Henrikson v. HenriksonAnnotate this Case
179 N.W.2d 284 (1970)
Marlyn HENRIKSON, now known as Marlyn Luoma, Appellant, v. Craig Ernest HENRIKSON, Respondent.
Supreme Court of Minnesota.
August 28, 1970.
*285 Alex Leibel, St. Paul, William Ojala, Gilbert, for appellant.
Sachs, Latz & Kirschbaum, Minneapolis, for respondent.
Heard before KNUTSON, C. J., and ROGOSHESKE, SHERAN, PETERSON, and FRANK T. GALLAGHER, JJ.OPINION
This is an appeal from an order of the Ramsey County District Court amending a divorce decree to transfer custody of two male children, now 12 and almost 9 years of age respectively, from plaintiff, their remarried natural mother, to defendant, their remarried natural father.
The basis of the order is a series of findings that, subsequent to her remarriage, plaintiff has engaged in a course of conduct, mainly interference with defendant's right of communication and visitation with his sons, destructive of that parent-child relationship. The trial court concluded that a change of custody was necessary to thwart a manifest purpose of plaintiff and her present husband to alienate the children from the affection and influence of their father.
No useful purpose would be served by a recital of the circumstances detailed in the voluminous record of testimony and exhibits. We are constrained to observe that, but for the conduct at issue, the adult protagonists are persons with generally admirable qualities of mind and heart. Mindful of the deeply human concerns involved, including the primary concern as to the best interests of the children, we have given this record searching study and reflection. We conclude that the evidence substantially supports the thorough and thoughtful findings of the trial court and hold that the order did not exceed its judicial discretion.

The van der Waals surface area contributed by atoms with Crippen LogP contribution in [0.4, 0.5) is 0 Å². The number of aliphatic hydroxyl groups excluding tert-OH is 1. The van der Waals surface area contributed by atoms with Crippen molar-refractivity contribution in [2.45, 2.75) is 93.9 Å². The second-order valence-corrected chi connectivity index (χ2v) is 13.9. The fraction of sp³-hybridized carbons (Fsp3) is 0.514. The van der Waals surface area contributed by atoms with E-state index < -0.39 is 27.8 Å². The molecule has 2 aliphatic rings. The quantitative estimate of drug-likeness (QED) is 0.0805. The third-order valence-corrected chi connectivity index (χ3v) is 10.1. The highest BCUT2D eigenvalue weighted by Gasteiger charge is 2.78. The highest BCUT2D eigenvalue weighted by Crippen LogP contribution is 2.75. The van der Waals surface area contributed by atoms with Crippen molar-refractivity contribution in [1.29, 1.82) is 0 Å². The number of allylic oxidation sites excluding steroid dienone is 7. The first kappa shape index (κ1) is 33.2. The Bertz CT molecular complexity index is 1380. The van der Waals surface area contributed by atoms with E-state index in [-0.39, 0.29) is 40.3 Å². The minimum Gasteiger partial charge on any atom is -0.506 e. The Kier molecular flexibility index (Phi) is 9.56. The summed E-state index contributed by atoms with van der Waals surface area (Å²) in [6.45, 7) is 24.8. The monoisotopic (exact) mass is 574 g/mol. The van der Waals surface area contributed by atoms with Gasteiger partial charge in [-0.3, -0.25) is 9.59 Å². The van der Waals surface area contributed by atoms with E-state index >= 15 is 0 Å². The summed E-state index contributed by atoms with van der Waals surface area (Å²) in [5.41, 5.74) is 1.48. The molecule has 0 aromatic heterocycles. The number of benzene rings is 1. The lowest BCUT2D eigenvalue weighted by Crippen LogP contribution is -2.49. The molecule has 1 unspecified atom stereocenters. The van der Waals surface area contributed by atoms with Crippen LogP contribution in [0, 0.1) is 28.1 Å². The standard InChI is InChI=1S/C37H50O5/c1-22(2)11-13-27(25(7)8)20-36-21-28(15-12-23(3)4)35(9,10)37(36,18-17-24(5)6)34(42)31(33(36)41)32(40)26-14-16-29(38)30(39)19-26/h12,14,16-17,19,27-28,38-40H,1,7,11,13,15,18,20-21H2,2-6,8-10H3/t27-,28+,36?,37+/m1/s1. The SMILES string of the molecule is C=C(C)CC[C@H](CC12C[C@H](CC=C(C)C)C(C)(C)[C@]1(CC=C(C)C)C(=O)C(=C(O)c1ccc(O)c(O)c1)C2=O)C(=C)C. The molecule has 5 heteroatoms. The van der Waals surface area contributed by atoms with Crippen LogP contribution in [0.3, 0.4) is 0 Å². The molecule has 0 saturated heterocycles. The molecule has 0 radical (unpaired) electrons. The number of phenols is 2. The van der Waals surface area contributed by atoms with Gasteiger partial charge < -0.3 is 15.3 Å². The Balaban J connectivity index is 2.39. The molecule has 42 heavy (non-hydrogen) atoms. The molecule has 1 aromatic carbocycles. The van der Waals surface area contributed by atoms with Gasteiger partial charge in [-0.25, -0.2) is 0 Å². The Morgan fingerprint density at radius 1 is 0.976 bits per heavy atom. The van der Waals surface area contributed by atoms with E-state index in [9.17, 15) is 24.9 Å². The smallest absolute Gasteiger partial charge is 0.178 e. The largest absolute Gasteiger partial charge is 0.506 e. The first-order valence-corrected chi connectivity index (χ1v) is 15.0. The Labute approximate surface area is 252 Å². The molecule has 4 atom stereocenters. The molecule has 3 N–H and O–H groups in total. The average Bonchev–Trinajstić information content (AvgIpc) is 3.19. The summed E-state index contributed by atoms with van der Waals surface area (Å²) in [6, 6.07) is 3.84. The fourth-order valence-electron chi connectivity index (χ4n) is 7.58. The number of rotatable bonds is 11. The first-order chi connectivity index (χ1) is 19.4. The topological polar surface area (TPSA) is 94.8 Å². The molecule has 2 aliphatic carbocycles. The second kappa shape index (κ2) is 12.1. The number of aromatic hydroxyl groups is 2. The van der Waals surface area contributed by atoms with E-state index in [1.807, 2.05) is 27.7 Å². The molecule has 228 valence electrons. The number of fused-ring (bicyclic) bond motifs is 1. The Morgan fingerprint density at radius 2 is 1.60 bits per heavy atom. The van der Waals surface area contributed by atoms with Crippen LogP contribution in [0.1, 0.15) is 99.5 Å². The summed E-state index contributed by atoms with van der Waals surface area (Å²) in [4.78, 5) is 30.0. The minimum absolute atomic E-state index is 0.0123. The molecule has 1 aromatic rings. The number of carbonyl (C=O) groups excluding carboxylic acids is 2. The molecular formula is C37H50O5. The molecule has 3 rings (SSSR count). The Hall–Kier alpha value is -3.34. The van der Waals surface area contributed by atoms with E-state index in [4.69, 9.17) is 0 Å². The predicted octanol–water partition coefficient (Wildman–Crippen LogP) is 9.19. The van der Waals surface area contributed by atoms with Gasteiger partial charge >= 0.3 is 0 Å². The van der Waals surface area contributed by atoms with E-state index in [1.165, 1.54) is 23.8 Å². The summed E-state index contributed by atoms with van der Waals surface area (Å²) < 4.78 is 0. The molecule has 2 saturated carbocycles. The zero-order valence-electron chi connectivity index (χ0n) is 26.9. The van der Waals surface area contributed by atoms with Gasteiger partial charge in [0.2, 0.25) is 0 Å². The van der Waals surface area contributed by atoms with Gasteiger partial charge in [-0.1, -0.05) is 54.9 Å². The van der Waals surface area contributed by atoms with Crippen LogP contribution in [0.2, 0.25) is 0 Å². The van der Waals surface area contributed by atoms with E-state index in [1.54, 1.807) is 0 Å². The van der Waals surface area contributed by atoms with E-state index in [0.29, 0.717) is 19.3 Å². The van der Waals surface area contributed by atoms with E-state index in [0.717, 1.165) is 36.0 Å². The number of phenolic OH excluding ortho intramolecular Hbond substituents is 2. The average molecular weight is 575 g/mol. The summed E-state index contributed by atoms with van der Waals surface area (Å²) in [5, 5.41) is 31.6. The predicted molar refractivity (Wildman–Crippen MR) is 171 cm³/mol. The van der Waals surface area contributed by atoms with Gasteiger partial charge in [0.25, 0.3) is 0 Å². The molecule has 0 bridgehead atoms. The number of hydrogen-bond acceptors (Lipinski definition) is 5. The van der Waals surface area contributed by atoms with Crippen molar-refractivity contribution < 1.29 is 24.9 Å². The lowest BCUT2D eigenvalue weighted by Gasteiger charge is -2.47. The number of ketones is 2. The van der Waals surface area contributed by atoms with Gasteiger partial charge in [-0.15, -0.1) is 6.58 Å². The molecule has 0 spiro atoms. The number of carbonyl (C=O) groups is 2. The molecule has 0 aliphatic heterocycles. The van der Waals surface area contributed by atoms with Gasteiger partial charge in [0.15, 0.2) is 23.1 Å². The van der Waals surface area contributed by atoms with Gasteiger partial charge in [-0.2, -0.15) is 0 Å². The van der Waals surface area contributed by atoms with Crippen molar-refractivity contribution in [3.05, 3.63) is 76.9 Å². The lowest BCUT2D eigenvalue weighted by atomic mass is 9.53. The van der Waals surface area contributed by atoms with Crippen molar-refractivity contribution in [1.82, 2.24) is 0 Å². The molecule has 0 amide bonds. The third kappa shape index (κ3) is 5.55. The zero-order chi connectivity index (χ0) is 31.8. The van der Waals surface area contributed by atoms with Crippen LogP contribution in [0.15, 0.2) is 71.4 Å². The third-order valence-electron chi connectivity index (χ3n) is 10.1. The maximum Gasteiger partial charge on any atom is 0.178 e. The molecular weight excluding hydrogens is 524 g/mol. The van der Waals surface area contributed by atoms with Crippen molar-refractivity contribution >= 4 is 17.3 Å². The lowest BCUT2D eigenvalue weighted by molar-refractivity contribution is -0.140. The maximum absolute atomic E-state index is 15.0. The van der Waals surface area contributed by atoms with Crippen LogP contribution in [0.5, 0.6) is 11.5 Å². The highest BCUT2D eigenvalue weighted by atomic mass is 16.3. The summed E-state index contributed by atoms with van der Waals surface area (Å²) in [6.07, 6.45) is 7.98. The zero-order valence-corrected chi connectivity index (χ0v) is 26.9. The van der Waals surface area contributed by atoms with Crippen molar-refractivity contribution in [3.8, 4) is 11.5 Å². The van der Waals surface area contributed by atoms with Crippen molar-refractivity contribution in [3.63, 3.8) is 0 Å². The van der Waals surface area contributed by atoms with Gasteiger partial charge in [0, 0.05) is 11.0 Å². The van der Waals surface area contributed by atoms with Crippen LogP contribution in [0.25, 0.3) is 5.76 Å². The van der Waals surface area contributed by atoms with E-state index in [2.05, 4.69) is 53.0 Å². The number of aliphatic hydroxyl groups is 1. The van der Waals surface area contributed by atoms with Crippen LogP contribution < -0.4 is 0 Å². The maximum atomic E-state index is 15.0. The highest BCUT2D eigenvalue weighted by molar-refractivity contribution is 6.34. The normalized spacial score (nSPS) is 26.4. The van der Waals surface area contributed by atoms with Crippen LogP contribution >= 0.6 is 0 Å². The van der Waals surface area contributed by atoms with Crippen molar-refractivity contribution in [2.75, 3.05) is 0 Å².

The referee, William E. Haugh, Jr., during the course of the hearings, interviewed the children out of the presence of parents and counsel. Plaintiff asserts at oral argument that this procedure was improper. These interviews, however, were held with the prior knowledge of the parties and without expressed objection. See, High v. High, Minn., 179 N.W.2d 274, filed August 14, 1970. The interviews, moreover, were conducted without taint of unfairness.
The amended custody order, it is observed, provided for plaintiff's rights of visitation only in the general terms, "at reasonable times." Although we do not remand the matter on this point, we assume that the trial court, upon plaintiff's application, will further amend its order so as to provide generous rights of visitation for plaintiff in more explicit terms.
KELLY, J., not having been a member of this court at the time of the argument and submission, took no part in the consideration or decision of this case.